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Isolation, transcription, and inactivation of the gene for an atypical alkaline phosphatase of Synechococcus sp. strain PCC 7942.

By J M Ray, D Bhaya, M A Block and A R Grossman

Abstract

The alkaline phosphatase of Synechococcus sp. strain PCC 7942 is 145 kDa, which is larger than any alkaline phosphatase previously characterized and approximately three times the size of the analogous enzyme in Escherichia coli. The gene for the alkaline phosphatase, phoA, was cloned and sequenced, and the protein that it encodes was found to have little similarity to other phosphatases. Some sequence similarities were observed between the Synechococcus sp. strain PCC 7942 alkaline phosphatase, the alpha subunit of the ATPase from bacteria and chloroplasts, and the UshA sugar hydrolase of E. coli. Also, limited sequence similarity was observed between a region of the phosphatase and a motif implicated in nucleotide binding. Interestingly, although the alkaline phosphatase is transported across the inner cytoplasmic membrane and into the periplasmic space, it does not appear to have a cleavable signal sequence at its amino terminus. The half-life of the mRNA encoding the alkaline phosphatase, measured after inhibition of RNA synthesis, is approximately 5 min. Similar kinetics for the loss of alkaline phosphatase mRNA occur upon the addition of phosphate to phosphate-depleted cultures, suggesting that high levels of this nutrient inhibit transcription from phoA almost immediately. The phoA gene also appears to be the first gene of an operon; the largest detectable transcript that hybridizes to a phoA gene-specific probe is 11 kb, over twice the size needed to encode the mature protein. Other phosphate-regulated mRNAs are also transcribed upstream of the phoA gene. Insertional inactivation of phoA results in the loss of extracellular, phosphate-regulated phosphatase activity but does not alter the capacity of the cell for phosphate uptake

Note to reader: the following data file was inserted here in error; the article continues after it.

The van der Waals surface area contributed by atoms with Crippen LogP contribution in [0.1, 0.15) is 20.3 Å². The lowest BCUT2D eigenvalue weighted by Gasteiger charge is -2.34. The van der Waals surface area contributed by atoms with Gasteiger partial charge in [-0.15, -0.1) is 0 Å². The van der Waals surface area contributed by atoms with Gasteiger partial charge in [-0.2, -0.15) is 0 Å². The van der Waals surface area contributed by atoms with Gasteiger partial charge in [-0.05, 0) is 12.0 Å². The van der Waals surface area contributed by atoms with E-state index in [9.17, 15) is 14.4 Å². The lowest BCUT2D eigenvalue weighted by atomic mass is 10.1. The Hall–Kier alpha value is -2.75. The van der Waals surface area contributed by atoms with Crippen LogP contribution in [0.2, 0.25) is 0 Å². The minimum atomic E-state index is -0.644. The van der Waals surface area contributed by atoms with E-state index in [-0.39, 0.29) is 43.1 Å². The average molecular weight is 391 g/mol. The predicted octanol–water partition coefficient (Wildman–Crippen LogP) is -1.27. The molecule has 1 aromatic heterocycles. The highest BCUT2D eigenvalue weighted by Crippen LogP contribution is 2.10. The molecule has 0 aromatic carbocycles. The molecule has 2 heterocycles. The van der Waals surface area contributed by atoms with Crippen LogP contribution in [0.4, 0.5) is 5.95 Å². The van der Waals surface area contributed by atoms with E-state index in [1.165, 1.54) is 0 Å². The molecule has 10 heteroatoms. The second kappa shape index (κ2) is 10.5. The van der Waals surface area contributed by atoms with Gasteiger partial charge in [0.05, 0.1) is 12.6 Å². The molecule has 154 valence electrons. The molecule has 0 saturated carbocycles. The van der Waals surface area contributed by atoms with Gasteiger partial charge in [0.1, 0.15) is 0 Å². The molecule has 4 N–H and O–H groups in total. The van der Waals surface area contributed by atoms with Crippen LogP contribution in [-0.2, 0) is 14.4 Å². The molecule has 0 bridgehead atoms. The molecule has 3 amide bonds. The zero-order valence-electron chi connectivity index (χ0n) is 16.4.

Topics: Research Article
Year: 1991
DOI identifier: 10.1128/jb.173.14.4297-4309.1991
OAI identifier: oai:pubmedcentral.nih.gov:208089
Provided by: PubMed Central
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